281 Anti Nuke portrait

281 Anti Nuke / Kenta Masuyama

Urban Art

August 23, 2014

Kenta Masuyama aka 281 Anti Nuke is a Japanese street artist whose focus is to create intelligent, graphic street art intended to educate people in Japan on issues regarding politics, law, nuclear and other sobering matters. Tagged as the “Japanese Banksy,” he is an unlikely manifestation of Japan’s shredded identity: a contemporary artist of dissent in a country that rarely tolerates protest and barely supports modern art.

Masuyama splits his time between Tokyo, London and New York City; and he has been featured and interviewed in hundreds of publications and networks around the world including: Reuters, The Wall Street Journal, The New Yorker, The Economist, Financial Times, Giant Robot, Channel 24 and The Diplomat to name a few.

Remember 3.11

281 Anti Nuke, captures the voices of Japan’s chaos through art. He has covered Tokyo streets in images depicting politicians as vampires and children being shielded from radioactive rain to highlight the consequences of a meltdown at the Fukushima nuclear plant after an earthquake and tsunami on March 11, 2011. It was the date when 281's art was born and he has become a cult phenomenon among Tokyo locals.

The works of 281 carry a message of deep meaning, yet presented in a simple way, saying so much from showing so little. 281’s most notable work is his series of images of a little girl. In one poster she’s wearing a raincoat with the inscription, “I hate [radiation symbol] rain.” In another, she’s reaching for the word “Future”; Underneath her feet reads, “is not only for politicians, officials, financiers, the rich and Tepco.”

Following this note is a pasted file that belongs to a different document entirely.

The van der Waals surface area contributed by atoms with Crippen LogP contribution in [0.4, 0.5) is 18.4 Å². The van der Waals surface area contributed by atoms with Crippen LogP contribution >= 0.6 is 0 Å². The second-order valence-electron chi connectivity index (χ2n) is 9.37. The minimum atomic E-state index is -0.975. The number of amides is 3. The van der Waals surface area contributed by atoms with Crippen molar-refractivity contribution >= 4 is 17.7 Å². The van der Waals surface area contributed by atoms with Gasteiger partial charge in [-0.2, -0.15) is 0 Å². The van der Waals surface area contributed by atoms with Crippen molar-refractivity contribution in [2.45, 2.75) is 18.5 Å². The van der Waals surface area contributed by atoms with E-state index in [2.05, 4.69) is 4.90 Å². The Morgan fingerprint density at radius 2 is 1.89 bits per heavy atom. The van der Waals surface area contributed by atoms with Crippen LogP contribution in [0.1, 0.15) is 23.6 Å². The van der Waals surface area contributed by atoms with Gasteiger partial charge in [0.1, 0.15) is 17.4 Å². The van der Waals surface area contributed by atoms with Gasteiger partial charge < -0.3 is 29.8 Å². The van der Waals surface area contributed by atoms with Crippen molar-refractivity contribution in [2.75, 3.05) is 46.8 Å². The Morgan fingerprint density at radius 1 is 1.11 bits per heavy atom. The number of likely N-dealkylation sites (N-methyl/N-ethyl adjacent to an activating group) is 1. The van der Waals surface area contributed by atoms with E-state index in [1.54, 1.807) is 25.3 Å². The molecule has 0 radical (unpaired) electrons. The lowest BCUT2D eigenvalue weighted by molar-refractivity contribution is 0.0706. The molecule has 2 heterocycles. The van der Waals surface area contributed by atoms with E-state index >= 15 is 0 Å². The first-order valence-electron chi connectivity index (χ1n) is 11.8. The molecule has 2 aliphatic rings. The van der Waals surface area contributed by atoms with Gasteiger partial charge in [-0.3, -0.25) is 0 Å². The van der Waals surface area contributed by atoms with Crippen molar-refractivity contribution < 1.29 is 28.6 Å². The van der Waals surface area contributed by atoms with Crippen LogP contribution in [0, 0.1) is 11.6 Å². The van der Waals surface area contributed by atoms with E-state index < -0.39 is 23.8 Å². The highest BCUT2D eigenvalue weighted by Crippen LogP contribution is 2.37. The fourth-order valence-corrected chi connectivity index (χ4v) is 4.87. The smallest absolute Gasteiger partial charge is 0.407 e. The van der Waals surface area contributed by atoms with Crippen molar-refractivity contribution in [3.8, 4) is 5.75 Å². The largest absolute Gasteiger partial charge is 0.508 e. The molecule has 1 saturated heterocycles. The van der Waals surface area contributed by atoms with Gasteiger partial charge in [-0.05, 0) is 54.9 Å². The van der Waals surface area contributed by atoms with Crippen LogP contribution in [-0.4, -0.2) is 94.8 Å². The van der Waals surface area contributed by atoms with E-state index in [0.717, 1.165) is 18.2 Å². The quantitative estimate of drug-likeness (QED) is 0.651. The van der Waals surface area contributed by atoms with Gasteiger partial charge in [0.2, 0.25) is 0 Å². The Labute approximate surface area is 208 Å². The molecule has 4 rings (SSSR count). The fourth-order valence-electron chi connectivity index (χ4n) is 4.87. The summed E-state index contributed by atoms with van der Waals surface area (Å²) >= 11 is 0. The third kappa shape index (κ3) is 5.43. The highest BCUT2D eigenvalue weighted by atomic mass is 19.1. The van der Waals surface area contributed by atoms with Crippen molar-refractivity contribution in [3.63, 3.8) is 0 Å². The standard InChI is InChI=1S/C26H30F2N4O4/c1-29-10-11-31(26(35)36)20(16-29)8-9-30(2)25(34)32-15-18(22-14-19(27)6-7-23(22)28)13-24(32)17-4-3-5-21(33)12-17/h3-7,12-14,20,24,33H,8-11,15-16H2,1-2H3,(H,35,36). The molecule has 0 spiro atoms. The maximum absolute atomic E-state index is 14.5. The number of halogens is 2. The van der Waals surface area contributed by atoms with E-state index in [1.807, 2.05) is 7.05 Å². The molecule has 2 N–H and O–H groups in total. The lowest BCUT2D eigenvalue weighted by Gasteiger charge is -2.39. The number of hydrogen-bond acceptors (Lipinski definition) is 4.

With his face hidden behind sunglasses and a white surgical mask, the artist is almost as invisible as the radioactive contamination he is protesting against - yet his stickers are graphic reminders of the Fukushima nuclear disaster. The most politically sensitive stickers have the shortest half-life, usually lasting less than the average of three days it takes before his work is torn down.

"I hope by leaving my art I can remind people that we're not safe at all ... and that they will do something to protect themselves."

281 Anti Nuke is a rare instance in a country where graffiti writers face heavy penalties and strong social disapproval. Online commentators have called for his arrest and his agent says the artist has received death threats. But he is determined to keep drawing attention to what he calls "an enormous public contamination disaster".

"I want to make images that express doubts about what's going on in politics - like a label that says 'This is happening, pay attention'."